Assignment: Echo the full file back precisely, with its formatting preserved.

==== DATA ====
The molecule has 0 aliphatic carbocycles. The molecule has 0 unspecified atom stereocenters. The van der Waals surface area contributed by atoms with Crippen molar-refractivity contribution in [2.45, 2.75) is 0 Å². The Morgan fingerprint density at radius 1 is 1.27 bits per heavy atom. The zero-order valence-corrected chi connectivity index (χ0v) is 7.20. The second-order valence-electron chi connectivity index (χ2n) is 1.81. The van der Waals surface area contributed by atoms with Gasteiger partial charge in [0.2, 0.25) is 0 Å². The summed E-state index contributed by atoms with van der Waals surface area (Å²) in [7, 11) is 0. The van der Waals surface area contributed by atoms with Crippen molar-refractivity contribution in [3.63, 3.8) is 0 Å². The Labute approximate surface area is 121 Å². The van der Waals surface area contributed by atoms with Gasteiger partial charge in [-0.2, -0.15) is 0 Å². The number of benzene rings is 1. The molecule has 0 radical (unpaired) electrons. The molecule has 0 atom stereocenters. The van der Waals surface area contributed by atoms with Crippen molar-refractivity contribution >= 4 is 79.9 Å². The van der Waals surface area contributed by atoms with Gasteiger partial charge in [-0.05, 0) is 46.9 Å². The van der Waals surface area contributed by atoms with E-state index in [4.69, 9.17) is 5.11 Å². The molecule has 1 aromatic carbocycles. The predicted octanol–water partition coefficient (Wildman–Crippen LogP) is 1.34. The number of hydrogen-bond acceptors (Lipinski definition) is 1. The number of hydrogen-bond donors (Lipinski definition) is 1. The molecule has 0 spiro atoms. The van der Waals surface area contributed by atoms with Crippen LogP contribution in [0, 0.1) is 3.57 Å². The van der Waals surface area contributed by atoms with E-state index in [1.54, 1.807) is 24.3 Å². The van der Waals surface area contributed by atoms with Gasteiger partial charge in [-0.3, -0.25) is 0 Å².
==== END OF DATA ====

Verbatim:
The molecule has 0 aliphatic carbocycles. The molecule has 0 unspecified atom stereocenters. The van der Waals surface area contributed by atoms with Crippen molar-refractivity contribution in [2.45, 2.75) is 0 Å². The Morgan fingerprint density at radius 1 is 1.27 bits per heavy atom. The zero-order valence-corrected chi connectivity index (χ0v) is 7.20. The second-order valence-electron chi connectivity index (χ2n) is 1.81. The van der Waals surface area contributed by atoms with Gasteiger partial charge in [0.2, 0.25) is 0 Å². The summed E-state index contributed by atoms with van der Waals surface area (Å²) in [7, 11) is 0. The van der Waals surface area contributed by atoms with Crippen molar-refractivity contribution in [3.63, 3.8) is 0 Å². The Labute approximate surface area is 121 Å². The van der Waals surface area contributed by atoms with Gasteiger partial charge in [-0.2, -0.15) is 0 Å². The number of benzene rings is 1. The molecule has 0 radical (unpaired) electrons. The molecule has 0 atom stereocenters. The van der Waals surface area contributed by atoms with Crippen molar-refractivity contribution >= 4 is 79.9 Å². The van der Waals surface area contributed by atoms with Gasteiger partial charge in [-0.05, 0) is 46.9 Å². The van der Waals surface area contributed by atoms with E-state index in [4.69, 9.17) is 5.11 Å². The molecule has 1 aromatic carbocycles. The predicted octanol–water partition coefficient (Wildman–Crippen LogP) is 1.34. The number of hydrogen-bond acceptors (Lipinski definition) is 1. The number of hydrogen-bond donors (Lipinski definition) is 1. The molecule has 0 spiro atoms. The van der Waals surface area contributed by atoms with Crippen LogP contribution in [0, 0.1) is 3.57 Å². The van der Waals surface area contributed by atoms with E-state index in [1.54, 1.807) is 24.3 Å². The van der Waals surface area contributed by atoms with Gasteiger partial charge in [-0.3, -0.25) is 0 Å².